Photographer: Craig Warga/Bloomberg

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Consumer Comfort in U.S. Hovers Near Highest Level in 17 Years

Americans’ sentiment remained close to a 17-year high on rosier views of personal finances and the buying climate, as workers enjoy more take-home pay after the recent tax-cut legislation, according to the weekly Bloomberg Consumer Comfort Index released Thursday.

Highlights of Consumer Comfort (Week Ended Feb. 25)

  • Weekly index eased to 56.2 from 56.6
  • Personal finances gauge was little changed at 60.6 after 60.4
  • Index of buying climate increased to 48.4 from 47.8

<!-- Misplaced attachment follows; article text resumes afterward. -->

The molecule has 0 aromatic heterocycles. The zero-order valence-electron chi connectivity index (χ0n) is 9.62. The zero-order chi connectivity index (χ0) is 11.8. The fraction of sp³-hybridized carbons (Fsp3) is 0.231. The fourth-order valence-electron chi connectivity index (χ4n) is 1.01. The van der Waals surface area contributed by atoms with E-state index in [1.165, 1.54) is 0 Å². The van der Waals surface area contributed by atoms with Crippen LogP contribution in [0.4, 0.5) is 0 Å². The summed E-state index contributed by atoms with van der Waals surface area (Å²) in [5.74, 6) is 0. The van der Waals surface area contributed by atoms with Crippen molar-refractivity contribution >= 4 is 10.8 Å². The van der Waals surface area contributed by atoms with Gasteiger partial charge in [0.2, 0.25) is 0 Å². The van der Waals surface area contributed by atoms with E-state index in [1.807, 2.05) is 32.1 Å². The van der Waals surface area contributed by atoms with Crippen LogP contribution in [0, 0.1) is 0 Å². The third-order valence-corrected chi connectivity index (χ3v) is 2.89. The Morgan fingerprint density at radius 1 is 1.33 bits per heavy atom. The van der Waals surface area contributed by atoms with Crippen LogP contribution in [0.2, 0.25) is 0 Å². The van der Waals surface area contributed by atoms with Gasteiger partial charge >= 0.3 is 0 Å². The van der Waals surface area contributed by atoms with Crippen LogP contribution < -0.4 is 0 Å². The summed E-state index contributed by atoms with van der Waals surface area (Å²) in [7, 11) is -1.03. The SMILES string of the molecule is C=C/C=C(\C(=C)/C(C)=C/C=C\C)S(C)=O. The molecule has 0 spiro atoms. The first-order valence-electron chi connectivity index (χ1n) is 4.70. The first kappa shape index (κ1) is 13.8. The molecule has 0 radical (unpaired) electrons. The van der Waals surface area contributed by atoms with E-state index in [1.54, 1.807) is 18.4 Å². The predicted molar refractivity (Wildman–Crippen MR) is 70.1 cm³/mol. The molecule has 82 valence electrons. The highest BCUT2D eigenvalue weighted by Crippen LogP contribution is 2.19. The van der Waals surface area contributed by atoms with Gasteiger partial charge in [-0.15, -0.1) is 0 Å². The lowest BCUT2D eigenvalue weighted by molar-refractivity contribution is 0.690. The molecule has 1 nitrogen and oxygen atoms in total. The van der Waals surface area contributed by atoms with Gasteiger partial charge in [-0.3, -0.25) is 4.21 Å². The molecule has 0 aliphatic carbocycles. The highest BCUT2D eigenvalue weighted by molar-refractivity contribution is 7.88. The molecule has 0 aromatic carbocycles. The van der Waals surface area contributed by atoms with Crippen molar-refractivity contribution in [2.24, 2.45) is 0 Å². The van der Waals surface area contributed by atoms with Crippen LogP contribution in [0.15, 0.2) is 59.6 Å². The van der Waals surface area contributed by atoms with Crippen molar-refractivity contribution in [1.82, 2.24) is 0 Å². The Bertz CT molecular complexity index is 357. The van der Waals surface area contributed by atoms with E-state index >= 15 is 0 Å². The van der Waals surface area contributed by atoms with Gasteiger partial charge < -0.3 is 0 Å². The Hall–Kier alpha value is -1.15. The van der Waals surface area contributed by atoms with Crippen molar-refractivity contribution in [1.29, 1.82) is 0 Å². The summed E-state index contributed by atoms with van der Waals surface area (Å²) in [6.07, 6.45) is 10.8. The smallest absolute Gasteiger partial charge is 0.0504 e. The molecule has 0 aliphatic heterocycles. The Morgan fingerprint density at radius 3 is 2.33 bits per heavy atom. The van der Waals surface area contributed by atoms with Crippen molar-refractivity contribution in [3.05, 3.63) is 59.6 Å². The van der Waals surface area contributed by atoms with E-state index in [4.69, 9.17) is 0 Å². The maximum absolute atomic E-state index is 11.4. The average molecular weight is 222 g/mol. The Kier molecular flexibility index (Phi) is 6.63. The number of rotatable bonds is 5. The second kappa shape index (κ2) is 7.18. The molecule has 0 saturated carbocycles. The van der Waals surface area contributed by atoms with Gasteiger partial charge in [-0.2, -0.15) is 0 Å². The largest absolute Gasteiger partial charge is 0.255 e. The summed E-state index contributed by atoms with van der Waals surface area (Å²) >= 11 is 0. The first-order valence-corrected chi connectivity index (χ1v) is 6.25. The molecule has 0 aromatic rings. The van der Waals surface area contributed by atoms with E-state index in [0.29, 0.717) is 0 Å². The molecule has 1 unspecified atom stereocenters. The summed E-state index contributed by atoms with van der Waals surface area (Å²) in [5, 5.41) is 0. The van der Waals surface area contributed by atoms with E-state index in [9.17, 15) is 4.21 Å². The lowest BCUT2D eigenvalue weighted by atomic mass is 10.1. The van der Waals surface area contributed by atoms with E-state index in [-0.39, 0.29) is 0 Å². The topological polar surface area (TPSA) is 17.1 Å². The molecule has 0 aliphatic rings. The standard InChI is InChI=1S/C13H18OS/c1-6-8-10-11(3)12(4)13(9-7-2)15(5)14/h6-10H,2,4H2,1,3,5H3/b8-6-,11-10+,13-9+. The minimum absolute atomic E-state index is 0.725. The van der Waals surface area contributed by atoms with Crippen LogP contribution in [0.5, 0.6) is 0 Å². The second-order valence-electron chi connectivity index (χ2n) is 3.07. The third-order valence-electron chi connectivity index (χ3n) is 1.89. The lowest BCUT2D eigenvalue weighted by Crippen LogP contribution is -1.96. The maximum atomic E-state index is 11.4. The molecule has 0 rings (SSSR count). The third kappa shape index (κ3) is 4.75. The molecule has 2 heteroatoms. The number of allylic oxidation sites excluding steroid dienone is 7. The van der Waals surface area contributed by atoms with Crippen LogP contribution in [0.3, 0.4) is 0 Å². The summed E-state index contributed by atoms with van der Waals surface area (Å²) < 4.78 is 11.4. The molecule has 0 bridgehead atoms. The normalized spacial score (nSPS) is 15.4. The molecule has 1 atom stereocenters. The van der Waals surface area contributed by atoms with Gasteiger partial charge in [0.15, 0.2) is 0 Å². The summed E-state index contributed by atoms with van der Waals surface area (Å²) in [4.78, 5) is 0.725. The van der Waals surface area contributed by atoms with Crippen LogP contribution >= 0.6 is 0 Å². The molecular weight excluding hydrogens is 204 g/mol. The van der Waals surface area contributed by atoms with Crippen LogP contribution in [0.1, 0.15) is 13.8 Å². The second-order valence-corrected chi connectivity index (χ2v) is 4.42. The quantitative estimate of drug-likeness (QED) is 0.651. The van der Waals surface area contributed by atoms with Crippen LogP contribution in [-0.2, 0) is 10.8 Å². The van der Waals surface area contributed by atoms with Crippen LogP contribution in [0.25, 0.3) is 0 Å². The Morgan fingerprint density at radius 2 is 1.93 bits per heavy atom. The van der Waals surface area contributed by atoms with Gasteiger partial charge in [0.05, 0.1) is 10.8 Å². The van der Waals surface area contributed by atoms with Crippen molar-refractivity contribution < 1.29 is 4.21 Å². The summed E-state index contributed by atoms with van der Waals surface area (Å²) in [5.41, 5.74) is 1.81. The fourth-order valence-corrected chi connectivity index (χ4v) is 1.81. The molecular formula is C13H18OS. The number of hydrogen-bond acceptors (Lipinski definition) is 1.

• Measure tracking current views of the economy dropped to 59.7 from 61.7, its largest one-week decline since October

Key Takeaways

Robust sentiment last week was driven by a pickup in optimism among middle- and upper-income Americans. Comfort among those earning $50,000 or more annually reached a 17-year high last week. At the same time, confidence declined among people earning less than $50,000, highlighting disparities in comfort levels among different income groups. Sustained optimism and lower taxes have the potential of boosting consumer spending, which accounts for about two-thirds of the economy.

Other Details

  • Comfort among Americans with a college education reached the highest reading since March 2001
  • Married Americans reported their highest comfort level since December 2000
  • Among the four U.S. regions, sentiment was higher last week only in the South
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